With the backdrop of BP's plugged oil leak and stalled congressional action on spill legislation, experts with the National Academy of Sciences are meeting today and Friday to hear testimony about what caused the Deepwater Horizon oil rig explosion.
Deputy Interior Secretary David Hayes told the expert committee that its technical input will "help us confirm that we're on the right path in terms of addressing the root causes and systematically coming up with recommendations of how to ensure it doesn't happen again."
The committee plans to issue an interim report Oct. 31 and a final report in June. The interim report, Hayes said, would focus on the "root causes as opposed to the broader set of recommendations" that he said he hopes will be included in the committee's final report.
The committee's investigation into what caused the explosion is one of many such probes, including ones by the Coast Guard, BP and congressional committees.
Also on hand at the meeting is Michael Bromwich, director of the new Bureau of Ocean Energy Management, Regulation and Enforcement (formerly the Minerals Management Service). He addressed the oil industry's concerns about the administration's deep-water drilling moratorium for the Gulf of Mexico.
On the heels of the third of eight public forums on the moratorium, Bromwich said his agency is focusing on three areas to decide whether the ban should be lifted before November, when it's set to expire. The areas are drilling safety, spill containment and spill response resources. The forums will last until mid-September, at which point Interior Secretary Salazar may modify the moratorium. Several experts from the American Petroleum Institute will testify this afternoon.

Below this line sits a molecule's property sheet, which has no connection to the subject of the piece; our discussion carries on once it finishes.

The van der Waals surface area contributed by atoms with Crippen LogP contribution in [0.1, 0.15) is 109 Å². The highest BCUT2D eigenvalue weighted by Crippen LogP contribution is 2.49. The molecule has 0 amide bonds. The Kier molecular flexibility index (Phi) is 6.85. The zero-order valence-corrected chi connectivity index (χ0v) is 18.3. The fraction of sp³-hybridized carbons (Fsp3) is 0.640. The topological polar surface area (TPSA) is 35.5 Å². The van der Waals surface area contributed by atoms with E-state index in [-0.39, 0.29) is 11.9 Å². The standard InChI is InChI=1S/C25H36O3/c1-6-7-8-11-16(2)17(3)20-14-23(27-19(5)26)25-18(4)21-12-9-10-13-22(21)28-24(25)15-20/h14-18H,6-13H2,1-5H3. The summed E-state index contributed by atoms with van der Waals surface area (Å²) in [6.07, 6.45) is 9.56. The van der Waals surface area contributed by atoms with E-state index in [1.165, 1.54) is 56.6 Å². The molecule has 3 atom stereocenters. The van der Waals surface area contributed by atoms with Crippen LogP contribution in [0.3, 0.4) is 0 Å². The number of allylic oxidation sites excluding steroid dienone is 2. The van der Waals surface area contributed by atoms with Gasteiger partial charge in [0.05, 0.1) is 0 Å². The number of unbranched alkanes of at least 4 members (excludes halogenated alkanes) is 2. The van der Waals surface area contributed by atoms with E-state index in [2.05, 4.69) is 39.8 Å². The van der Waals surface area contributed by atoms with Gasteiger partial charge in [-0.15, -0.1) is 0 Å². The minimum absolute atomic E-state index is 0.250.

Gulf coast lawmakers, including Sen. Mary Landrieu, D-La., and virtually all Republicans representing the region, claim the moratorium is wreaking more havoc on the economy than the spill itself. Landrieu introduced legislation last week that would lift it. Republicans, including Sen. David Vitter of Louisiana, introduced similar legislation in June.
The Associated Press reported that the Justice Department asked the federal judge who overturned the administration's initial drilling ban to discard that original court challenge - put forth by oil and drilling companies - given that a different ban has now been imposed. U.S. District Judge Martin Feldman of Louisiana did not immediately make a decision.
This article appears in the August 14, 2010, edition of National Journal Daily PM Update.